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Obstetrics and Gynaecology
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Nephritic Syndrome


Nephritic syndrome is a clinical condition characterized by a group of symptoms that occur as a result of inflammation and damage to the glomeruli, the filtering units of the kidneys. It is typically caused by various types of glomerulonephritis, which are conditions involving inflammation of the glomeruli.

The key features of the nephritic syndrome include:

    1. Hematuria: The presence of blood in the urine, which may cause the urine to appear pink, red, or brown.

    1. Proteinuria: The presence of excess protein in the urine, which may result in foamy urine.

    1. Hypertension: High blood pressure is commonly associated with nephritic syndrome.

    1. Edema: Swelling, usually around the eyes, face, hands, feet, and ankles, due to fluid retention.

    1. Decreased urine output: The kidneys may produce less urine than normal.

    1. Azotemia: Elevated levels of nitrogenous waste products (such as blood urea nitrogen and creatinine) in the blood due to decreased kidney function.

    1. Oliguria: Reduced urine output, often defined as urine volume less than 400 milliliters per day.

The nephritic syndrome can have several underlying causes, including:

    1. Post-streptococcal glomerulonephritis: A common cause, occurring after an infection with certain strains of streptococcal bacteria, such as those that cause strep throat or skin infections.

    1. IgA nephropathy: Also known as Berger’s disease, this condition involves the deposition of immunoglobulin A (IgA) antibodies in the glomeruli.

    1. Membranoproliferative glomerulonephritis (MPGN): A chronic inflammatory condition characterized by thickening of the glomerular basement membrane.

    1. Lupus nephritis: Kidney involvement in systemic lupus erythematosus (SLE), an autoimmune disease.

    1. Another glomerulonephritis: There are various other forms of glomerulonephritis that can lead to a nephritic syndrome, such as rapidly progressive glomerulonephritis (RPGN) or anti-glomerular basement membrane (anti-GBM) disease.

Diagnosis of nephritic syndrome involves a combination of clinical evaluation, medical history review, physical examination, and diagnostic tests, including urine analysis, blood tests, kidney biopsy, and imaging studies. These investigations help determine the underlying cause and severity of the condition.

Treatment for nephritic syndrome aims to manage symptoms, control blood pressure, and treat the underlying cause. Treatment options may include:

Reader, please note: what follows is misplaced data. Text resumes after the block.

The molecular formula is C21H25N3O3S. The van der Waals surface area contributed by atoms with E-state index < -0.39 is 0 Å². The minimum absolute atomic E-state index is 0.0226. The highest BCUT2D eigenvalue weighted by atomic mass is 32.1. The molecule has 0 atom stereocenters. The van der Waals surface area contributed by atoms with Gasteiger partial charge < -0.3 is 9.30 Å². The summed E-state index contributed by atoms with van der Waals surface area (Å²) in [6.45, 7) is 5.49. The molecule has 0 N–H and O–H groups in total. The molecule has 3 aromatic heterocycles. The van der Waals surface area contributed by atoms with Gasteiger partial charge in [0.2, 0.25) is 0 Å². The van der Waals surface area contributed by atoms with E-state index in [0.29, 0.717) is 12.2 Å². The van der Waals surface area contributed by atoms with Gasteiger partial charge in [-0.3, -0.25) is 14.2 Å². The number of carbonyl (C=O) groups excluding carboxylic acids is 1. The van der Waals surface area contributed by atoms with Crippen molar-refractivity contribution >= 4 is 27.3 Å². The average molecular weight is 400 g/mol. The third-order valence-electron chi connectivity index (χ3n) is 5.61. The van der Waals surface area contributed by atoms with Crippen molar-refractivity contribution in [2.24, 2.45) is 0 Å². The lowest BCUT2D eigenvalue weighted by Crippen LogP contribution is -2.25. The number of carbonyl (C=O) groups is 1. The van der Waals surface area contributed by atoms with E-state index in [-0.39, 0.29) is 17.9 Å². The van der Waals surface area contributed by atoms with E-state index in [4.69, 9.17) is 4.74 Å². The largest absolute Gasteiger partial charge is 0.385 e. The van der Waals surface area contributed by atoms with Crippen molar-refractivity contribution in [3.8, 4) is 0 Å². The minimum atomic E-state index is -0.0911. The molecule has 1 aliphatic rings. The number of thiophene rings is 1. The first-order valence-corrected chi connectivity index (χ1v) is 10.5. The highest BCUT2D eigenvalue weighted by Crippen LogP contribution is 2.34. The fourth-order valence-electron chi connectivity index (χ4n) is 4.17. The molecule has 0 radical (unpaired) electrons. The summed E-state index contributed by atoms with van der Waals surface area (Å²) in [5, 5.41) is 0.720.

1. Medications: Depending on the specific cause, medications such as corticosteroids, immunosuppressive drugs, antihypertensives, and diuretics may be prescribed.

    1. Dietary modifications: Reducing salt intake and maintaining a balanced diet may be recommended to manage edema and control blood pressure.

    1. Supportive care: Adequate rest, hydration, and close monitoring of kidney function are important components of management.

Nephrotic Syndrome


Nephrotic syndrome is a kidney disorder characterized by significant proteinuria, hypoalbuminemia, edema, and hyperlipidemia.

The key features of nephrotic syndrome include:

    1. Proteinuria: The hallmark of nephrotic syndrome is the presence of excessive protein in the urine more than 3g/day. This leads to foamy or frothy urine.

    1. Hypoalbuminemia: Reduced levels of albumin, a major protein in the blood, occur due to its loss in the urine. Low albumin levels can contribute to fluid accumulation and edema.

    1. Edema: Fluid retention in the body causes swelling, typically in the face, legs, ankles, and hands. Edema is a common symptom of nephrotic syndrome.

    1. Hyperlipidemia: Abnormal elevations in blood lipid levels, including cholesterol and triglycerides, often accompany nephrotic syndrome.

Diagnosis:  tests may include urine analysis, blood tests (including serum albumin and lipid levels), kidney biopsy, and imaging studies to determine the underlying cause and evaluate kidney function.

Treatment:

    1. Medications: Corticosteroids, such as prednisone, are commonly used to reduce inflammation and proteinuria. 

    1. Diuretics: Medications that help eliminate excess fluid from the body and reduce edema.

Key Points To Remember


    • Nephritic: Blood in Urin

    • Nephrotic: Protein in Urin more than 3 gm

    • Interstitial Nephritis: Fever than Disease



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